i live in a temperate rain forest climate, and so i have been reminded when i have mentioned my slightly fanatical water conservation obsession. i think the argument coming from these ridiculing parties, is that i don’t need to conserve water when there is water everywhere around me. yet, i know for a fact the reservoir that serves this town has been at a lower level each of the three years i’ve lived in this town. furthermore, and closer to my core values, just because it’s plentiful, does that mean i should mindlessly use it without consideration for conservation?
i thought not. one final motivation could of course be to reduce my water bill. which i have, though again, water is perceived to be cheap here, and i doubt that this alone would motivate someone to be as freakish about reducing water use and reclaiming grey water for subsequent reuse, as i have become (it’s lowest on my list of priorities as far as motivation). i’m not sure if this is the case everywhere, but on our water bills in newport, our meters apparently measure, not in gallons, not in hundreds of gallons, but in thousands of gallons. at my previous residence, where the landlord requested that i water the landscaping, i would routinely use 2000 and at times up to 4000 gallons of water use per month. this still pales in comparison to some quoted national averages, which list 350 gallons per day in any given household- that comes to over 10,000 gallons per month. other estimates are lower, around 1-200 gallons per day. i was also washing cloth diapers, but that house is where i first started carrying buckets of bath water from the bath tub and filling the wash cycle of the washing machine with it. so began a process of increasing mindfulness for my water consumption.
i got my first “zero” thousands of gallons water bill in november 2010. it’s fuzzy, but it reads, “consumption: 0.00 Thousands of Ga.”
that was when i adopted code name grey water goddess, and by this point it had become a game. right around that time, i actually had my washing machine break, so technically i have been cheating, and washing my clothes and diapers at the laundromat. in fact, i was using more water for laundry than usual briefly, since i wasn’t using secondhand bathwater for the wash cycle. alas! (now we’re done diapering so our laundry is dramatically reduced, regardless of the laundromat piece of the puzzle.) anyway, this doesn’t mean i use zero water, probably it was 900 gallons or 999, meaning our household is still using roughly 30 gallons per day. but the meter did not tick one point that month, and i got to pay the baseline $33.90 for water that month (nope, not $0, sadly). if it had ticked to 1000 gallons of water, it would have cost $38.10 so wheee i saved $4.20.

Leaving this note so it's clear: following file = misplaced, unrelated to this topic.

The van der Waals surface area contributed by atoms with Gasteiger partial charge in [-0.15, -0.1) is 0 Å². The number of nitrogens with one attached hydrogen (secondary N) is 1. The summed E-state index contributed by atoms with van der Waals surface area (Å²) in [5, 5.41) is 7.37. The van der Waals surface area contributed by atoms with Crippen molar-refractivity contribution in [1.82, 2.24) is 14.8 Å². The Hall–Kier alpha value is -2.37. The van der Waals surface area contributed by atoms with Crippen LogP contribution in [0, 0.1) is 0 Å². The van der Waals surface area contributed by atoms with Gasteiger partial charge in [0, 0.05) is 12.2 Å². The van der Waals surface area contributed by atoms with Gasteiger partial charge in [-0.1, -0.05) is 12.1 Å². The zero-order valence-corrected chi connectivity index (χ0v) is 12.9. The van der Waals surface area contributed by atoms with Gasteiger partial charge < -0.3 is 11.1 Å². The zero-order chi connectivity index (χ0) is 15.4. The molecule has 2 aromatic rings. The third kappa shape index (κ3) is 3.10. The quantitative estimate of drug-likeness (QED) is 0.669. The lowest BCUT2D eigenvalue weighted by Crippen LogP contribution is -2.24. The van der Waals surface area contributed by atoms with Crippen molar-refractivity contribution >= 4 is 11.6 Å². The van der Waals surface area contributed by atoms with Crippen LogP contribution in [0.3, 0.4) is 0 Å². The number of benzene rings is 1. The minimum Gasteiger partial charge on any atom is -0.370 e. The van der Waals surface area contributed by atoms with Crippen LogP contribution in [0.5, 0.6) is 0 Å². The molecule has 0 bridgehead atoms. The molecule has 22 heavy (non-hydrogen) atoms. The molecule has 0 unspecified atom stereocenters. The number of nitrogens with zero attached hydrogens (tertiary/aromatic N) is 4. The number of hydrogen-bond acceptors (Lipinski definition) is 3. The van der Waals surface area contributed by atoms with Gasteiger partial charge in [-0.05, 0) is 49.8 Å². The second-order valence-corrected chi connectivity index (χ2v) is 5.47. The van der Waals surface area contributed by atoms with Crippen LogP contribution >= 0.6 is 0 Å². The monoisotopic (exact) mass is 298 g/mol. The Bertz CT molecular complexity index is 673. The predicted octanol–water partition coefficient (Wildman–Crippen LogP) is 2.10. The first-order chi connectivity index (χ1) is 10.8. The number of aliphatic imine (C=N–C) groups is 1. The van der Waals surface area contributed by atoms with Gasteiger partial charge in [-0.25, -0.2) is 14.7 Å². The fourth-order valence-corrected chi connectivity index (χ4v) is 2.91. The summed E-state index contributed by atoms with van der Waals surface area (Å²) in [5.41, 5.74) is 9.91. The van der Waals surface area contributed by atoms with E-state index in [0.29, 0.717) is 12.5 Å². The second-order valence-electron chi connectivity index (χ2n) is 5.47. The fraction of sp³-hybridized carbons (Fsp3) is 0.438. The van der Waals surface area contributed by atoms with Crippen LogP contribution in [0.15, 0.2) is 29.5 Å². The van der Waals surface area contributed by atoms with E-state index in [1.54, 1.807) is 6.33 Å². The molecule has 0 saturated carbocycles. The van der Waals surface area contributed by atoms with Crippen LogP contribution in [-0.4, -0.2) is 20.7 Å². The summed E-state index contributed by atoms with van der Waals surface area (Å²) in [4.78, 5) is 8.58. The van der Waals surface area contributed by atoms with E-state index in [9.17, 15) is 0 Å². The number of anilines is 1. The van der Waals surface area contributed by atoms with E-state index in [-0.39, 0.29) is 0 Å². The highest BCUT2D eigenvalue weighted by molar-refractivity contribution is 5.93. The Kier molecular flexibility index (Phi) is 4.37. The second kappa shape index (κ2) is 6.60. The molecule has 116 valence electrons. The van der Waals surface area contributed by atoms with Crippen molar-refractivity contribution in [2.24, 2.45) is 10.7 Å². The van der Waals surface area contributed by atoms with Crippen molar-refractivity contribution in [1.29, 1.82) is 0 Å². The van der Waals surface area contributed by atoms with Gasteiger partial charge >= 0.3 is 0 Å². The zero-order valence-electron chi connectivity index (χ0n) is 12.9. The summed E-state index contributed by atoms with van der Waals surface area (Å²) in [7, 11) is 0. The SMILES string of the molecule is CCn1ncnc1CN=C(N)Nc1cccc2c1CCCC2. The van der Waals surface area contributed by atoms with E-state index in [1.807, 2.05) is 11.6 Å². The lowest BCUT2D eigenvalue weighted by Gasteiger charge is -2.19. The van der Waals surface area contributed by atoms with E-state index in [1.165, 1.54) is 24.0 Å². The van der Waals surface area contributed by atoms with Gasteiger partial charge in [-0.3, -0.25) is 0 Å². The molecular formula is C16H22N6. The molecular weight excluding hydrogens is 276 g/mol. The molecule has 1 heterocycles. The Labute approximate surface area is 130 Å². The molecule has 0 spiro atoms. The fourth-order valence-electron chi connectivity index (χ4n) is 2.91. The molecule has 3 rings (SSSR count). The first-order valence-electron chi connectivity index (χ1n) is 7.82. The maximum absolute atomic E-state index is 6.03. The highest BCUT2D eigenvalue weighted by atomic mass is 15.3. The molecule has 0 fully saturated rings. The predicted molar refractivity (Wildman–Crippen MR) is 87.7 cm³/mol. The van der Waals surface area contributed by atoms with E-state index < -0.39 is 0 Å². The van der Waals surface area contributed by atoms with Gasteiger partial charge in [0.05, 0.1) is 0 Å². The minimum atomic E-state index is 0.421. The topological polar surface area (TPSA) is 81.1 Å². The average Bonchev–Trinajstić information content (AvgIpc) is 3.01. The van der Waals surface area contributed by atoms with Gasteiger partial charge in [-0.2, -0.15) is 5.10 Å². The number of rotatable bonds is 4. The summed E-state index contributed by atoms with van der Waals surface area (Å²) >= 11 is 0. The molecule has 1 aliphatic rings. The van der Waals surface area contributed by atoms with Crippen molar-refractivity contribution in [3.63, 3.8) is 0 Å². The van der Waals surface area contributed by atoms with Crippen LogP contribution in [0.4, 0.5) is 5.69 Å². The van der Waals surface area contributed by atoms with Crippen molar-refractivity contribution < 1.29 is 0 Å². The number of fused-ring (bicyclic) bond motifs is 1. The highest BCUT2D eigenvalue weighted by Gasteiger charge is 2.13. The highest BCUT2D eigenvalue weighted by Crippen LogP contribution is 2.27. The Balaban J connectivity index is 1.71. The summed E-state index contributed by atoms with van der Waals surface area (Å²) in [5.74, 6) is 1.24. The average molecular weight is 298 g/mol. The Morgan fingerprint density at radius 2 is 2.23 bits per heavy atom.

but have you seen the size of our luxury bathtub? lest you think we are depriving ourselves… and this picture is not nearly as full as we usually fill it- we’re talking 6 foot tall grey water goddess mama fully submerged, including kneecaps.
by leaving the water in the tub, rather than immediately draining it, i imagine we are also offsetting our heating needs by some small fraction (the heat comes out of the water slowly as it cools). then we use almost all of the water for laundry, toilet flushing (simply refill the tank by bucket after pushing the flush handle), and watering our garden. and other random things, like watering house plants and washing the bathroom sink and floor. the setup of one’s house is key for how to make use of your grey water, and every house is different so every solution will be different, too. in my case, i graduated from bucketing bath water through 3 rooms and down three steps to the washer in my old garage (would not have been sustainable in the long term), to bucketing it to the washer directly adjacent to the bathroom in this house (easy), and sending it down to the garden via siphoning (effortless). i have a (free from a dumpster pile) hose hanging from my second-story bathroom window, which i prime (a 15 second process) using a funnel and then walk away from as it sucks the tub nearly empty, and i go outside and show it where to go. (quinn adores this job, my pisces water child.)